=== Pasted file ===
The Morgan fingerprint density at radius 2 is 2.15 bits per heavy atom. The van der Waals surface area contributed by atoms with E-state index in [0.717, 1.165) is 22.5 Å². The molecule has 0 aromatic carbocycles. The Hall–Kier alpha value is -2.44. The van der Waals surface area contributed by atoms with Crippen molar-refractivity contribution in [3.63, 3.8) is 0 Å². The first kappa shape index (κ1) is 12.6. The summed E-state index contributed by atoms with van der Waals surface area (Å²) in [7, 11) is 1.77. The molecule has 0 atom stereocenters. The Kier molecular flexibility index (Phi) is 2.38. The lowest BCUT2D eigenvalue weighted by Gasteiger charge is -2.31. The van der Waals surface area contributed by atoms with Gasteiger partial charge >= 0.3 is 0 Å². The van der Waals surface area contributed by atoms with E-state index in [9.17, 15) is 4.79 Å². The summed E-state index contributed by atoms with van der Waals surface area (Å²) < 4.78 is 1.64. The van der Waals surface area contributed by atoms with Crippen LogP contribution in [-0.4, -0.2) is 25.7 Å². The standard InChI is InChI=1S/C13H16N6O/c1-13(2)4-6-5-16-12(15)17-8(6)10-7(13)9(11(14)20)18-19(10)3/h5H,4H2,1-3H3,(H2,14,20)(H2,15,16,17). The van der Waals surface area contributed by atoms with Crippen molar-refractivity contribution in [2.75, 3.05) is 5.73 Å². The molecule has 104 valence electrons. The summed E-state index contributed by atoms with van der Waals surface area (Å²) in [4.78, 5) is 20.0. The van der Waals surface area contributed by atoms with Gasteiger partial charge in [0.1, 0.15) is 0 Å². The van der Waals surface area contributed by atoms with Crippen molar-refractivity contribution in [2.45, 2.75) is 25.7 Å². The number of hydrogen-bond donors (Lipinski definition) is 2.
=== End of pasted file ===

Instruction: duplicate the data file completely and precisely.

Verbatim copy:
The Morgan fingerprint density at radius 2 is 2.15 bits per heavy atom. The van der Waals surface area contributed by atoms with E-state index in [0.717, 1.165) is 22.5 Å². The molecule has 0 aromatic carbocycles. The Hall–Kier alpha value is -2.44. The van der Waals surface area contributed by atoms with Crippen molar-refractivity contribution in [3.63, 3.8) is 0 Å². The first kappa shape index (κ1) is 12.6. The summed E-state index contributed by atoms with van der Waals surface area (Å²) in [7, 11) is 1.77. The molecule has 0 atom stereocenters. The Kier molecular flexibility index (Phi) is 2.38. The lowest BCUT2D eigenvalue weighted by Gasteiger charge is -2.31. The van der Waals surface area contributed by atoms with Gasteiger partial charge >= 0.3 is 0 Å². The van der Waals surface area contributed by atoms with E-state index in [9.17, 15) is 4.79 Å². The summed E-state index contributed by atoms with van der Waals surface area (Å²) < 4.78 is 1.64. The van der Waals surface area contributed by atoms with Crippen LogP contribution in [-0.4, -0.2) is 25.7 Å². The standard InChI is InChI=1S/C13H16N6O/c1-13(2)4-6-5-16-12(15)17-8(6)10-7(13)9(11(14)20)18-19(10)3/h5H,4H2,1-3H3,(H2,14,20)(H2,15,16,17). The van der Waals surface area contributed by atoms with Crippen molar-refractivity contribution in [2.75, 3.05) is 5.73 Å². The molecule has 104 valence electrons. The summed E-state index contributed by atoms with van der Waals surface area (Å²) in [4.78, 5) is 20.0. The van der Waals surface area contributed by atoms with Gasteiger partial charge in [0.1, 0.15) is 0 Å². The van der Waals surface area contributed by atoms with Crippen molar-refractivity contribution in [2.45, 2.75) is 25.7 Å². The number of hydrogen-bond donors (Lipinski definition) is 2.